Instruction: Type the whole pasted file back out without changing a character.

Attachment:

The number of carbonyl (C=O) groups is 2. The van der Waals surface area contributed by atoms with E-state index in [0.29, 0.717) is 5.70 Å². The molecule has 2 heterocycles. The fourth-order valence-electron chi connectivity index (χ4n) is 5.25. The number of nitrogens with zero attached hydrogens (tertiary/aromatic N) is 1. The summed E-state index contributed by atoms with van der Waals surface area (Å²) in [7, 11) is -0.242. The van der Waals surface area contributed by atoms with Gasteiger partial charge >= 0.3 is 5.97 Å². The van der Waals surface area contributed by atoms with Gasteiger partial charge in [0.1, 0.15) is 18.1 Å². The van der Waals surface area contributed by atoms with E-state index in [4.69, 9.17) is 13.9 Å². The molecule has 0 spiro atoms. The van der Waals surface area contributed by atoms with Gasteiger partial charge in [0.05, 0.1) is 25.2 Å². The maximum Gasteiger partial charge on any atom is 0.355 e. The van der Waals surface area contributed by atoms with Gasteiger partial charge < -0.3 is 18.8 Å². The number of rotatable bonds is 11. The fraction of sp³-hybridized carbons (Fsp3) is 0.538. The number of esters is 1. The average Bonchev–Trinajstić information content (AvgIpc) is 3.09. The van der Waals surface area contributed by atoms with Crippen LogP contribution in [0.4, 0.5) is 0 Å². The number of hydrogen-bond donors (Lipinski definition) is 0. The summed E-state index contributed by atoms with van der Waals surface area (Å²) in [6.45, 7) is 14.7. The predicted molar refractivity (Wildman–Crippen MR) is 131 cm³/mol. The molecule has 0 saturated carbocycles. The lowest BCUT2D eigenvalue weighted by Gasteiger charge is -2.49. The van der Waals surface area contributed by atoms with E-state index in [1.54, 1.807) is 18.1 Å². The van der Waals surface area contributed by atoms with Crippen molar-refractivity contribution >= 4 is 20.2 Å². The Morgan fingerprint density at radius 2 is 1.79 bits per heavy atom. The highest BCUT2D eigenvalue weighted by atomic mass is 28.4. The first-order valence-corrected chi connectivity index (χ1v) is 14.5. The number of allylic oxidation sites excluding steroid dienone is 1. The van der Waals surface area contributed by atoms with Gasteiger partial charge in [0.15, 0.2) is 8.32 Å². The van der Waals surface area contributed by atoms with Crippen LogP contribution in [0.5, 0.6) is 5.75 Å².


The number of carbonyl (C=O) groups is 2. The van der Waals surface area contributed by atoms with E-state index in [0.29, 0.717) is 5.70 Å². The molecule has 2 heterocycles. The fourth-order valence-electron chi connectivity index (χ4n) is 5.25. The number of nitrogens with zero attached hydrogens (tertiary/aromatic N) is 1. The summed E-state index contributed by atoms with van der Waals surface area (Å²) in [7, 11) is -0.242. The van der Waals surface area contributed by atoms with Gasteiger partial charge >= 0.3 is 5.97 Å². The van der Waals surface area contributed by atoms with Gasteiger partial charge in [0.1, 0.15) is 18.1 Å². The van der Waals surface area contributed by atoms with E-state index in [4.69, 9.17) is 13.9 Å². The molecule has 0 spiro atoms. The van der Waals surface area contributed by atoms with Gasteiger partial charge in [0.05, 0.1) is 25.2 Å². The maximum Gasteiger partial charge on any atom is 0.355 e. The van der Waals surface area contributed by atoms with Gasteiger partial charge < -0.3 is 18.8 Å². The number of rotatable bonds is 11. The fraction of sp³-hybridized carbons (Fsp3) is 0.538. The number of esters is 1. The average Bonchev–Trinajstić information content (AvgIpc) is 3.09. The van der Waals surface area contributed by atoms with Crippen LogP contribution in [0.4, 0.5) is 0 Å². The number of hydrogen-bond donors (Lipinski definition) is 0. The summed E-state index contributed by atoms with van der Waals surface area (Å²) in [6.45, 7) is 14.7. The predicted molar refractivity (Wildman–Crippen MR) is 131 cm³/mol. The molecule has 0 saturated carbocycles. The lowest BCUT2D eigenvalue weighted by Gasteiger charge is -2.49. The van der Waals surface area contributed by atoms with E-state index in [1.54, 1.807) is 18.1 Å². The van der Waals surface area contributed by atoms with Crippen molar-refractivity contribution >= 4 is 20.2 Å². The Morgan fingerprint density at radius 2 is 1.79 bits per heavy atom. The highest BCUT2D eigenvalue weighted by atomic mass is 28.4. The first-order valence-corrected chi connectivity index (χ1v) is 14.5. The number of allylic oxidation sites excluding steroid dienone is 1. The van der Waals surface area contributed by atoms with Gasteiger partial charge in [0.15, 0.2) is 8.32 Å². The van der Waals surface area contributed by atoms with Crippen LogP contribution in [0.5, 0.6) is 5.75 Å².